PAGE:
chapter_11 - Chapter 11 Motivation and Engagement Themes of...

Info iconThis preview shows pages 1–11. Sign up to view the full content.

View Full Document Right Arrow Icon
Chapter 11 Motivation and Engagement Themes of the chapter Engagement Motivation Intrinsic and extrinsic motivation Psychological needs Curiosity, interest and positive affect Calming anxiety, protecting self-worth, and overcoming fear of failure
Background image of page 1

Info iconThis preview has intentionally blurred sections. Sign up to view the full version.

View Full DocumentRight Arrow Icon
Guiding Questions What is engagement, and why is it important? What is motivation? What is the difference between intrinsic and extrinsic motivation? How can teachers support students’ psychological needs? How can teachers motivate students during uninteresting activities?
Background image of page 2
Guiding Questions (cont’d) In what ways can teachers spark students’ engagement? In what ways can teachers calm students’ anxieties and fears? How can teachers engage diverse learners and students with special needs?
Background image of page 3

Info iconThis preview has intentionally blurred sections. Sign up to view the full version.

View Full DocumentRight Arrow Icon
Engagement Refers to the behavioral intensity, emotional quality, and personal investment in a student’s involvement during a learning activity
Background image of page 4
Aspects of Engagement Behavioral – the extent to which a student displays on-task attention, strong effort, and enduring persistence on a learning activity Emotional – the extent to which a student’s task involvement is characterized by positive emotion, such as interest and enjoyment
Background image of page 5

Info iconThis preview has intentionally blurred sections. Sign up to view the full version.

View Full DocumentRight Arrow Icon
Aspects of Engagement (continued) Cognitive – extent to which a student mentally goes beyond the basic requirements of a learning activity and invests himself in the learning in a committed way Voice – a student’s expression of self during a learning activity so as to influence constructively how the teacher presents that lesson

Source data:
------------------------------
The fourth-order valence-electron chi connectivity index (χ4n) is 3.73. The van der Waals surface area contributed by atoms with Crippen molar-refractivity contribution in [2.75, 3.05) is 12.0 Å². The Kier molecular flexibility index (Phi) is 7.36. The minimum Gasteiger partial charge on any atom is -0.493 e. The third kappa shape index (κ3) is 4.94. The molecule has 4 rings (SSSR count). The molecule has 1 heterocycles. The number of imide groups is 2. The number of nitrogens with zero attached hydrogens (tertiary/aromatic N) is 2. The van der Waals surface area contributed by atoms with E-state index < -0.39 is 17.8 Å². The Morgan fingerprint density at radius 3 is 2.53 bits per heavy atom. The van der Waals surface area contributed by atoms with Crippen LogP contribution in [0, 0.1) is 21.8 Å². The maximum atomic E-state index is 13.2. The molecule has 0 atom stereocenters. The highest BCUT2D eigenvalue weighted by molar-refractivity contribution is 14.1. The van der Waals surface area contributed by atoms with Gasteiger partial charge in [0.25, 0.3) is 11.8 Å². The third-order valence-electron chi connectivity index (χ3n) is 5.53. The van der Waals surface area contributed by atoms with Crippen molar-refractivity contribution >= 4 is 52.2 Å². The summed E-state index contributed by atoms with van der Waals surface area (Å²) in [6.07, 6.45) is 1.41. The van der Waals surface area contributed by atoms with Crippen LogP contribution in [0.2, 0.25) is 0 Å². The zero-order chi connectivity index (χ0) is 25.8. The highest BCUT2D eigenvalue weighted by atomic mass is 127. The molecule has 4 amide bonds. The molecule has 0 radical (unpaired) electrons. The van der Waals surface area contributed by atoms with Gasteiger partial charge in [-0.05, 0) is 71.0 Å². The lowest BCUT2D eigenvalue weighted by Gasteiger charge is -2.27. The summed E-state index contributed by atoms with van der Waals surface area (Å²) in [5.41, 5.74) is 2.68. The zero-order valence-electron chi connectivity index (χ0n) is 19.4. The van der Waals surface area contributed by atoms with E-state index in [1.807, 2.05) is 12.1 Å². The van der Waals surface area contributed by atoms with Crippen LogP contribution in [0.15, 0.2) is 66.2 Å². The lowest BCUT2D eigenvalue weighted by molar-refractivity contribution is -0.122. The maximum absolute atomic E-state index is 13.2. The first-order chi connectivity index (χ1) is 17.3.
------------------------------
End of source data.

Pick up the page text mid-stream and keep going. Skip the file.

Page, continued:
Background image of page 6
Why Engagement is Important It makes learning possible It predicts how well students fare in school, especially their achievement and eventual completion of school It is malleable and hence, open to increase It gives teachers the moment-to-moment feedback they need to determine how well their efforts to motivate students are working
Background image of page 7

Info iconThis preview has intentionally blurred sections. Sign up to view the full version.

View Full DocumentRight Arrow Icon
Motivation Any force that energizes and directs behavior Different types of motivation exist Some types of motivation produce better academic functioning than do other types To flourish, motivation needs supportive conditions in the learning environment
Background image of page 8
Approaches to Promoting Motivation and Engagement Traditional / behavioral approach – teacher directly motivates students Teacher offers an attractive incentive. Students work hard to gain it. Teacher warns of an unattractive consequence. Students work hard to avoid it. Teacher models appropriate behavior. Students emulate what they see.
Background image of page 9

Info iconThis preview has intentionally blurred sections. Sign up to view the full version.

View Full DocumentRight Arrow Icon
Approaches to Promoting Motivation and Engagement (cont’d) Dialectical approach – teacher supports students’ existing motivation Students express an interest. Teacher incorporates that interest into the lesson and offers supportive resources. Students suggest a goal to strive for. Teacher
Background image of page 10
Image of page 11
This is the end of the preview. Sign up to access the rest of the document.

This note was uploaded on 11/28/2011 for the course EDUCATION 300:306 at Rutgers.

Page1 / 39

chapter_11 - Chapter 11 Motivation and Engagement Themes of...

This preview shows document pages 1 - 11. Sign up to view the full document.

View Full Document Right Arrow Icon
Ask a homework question - tutors are online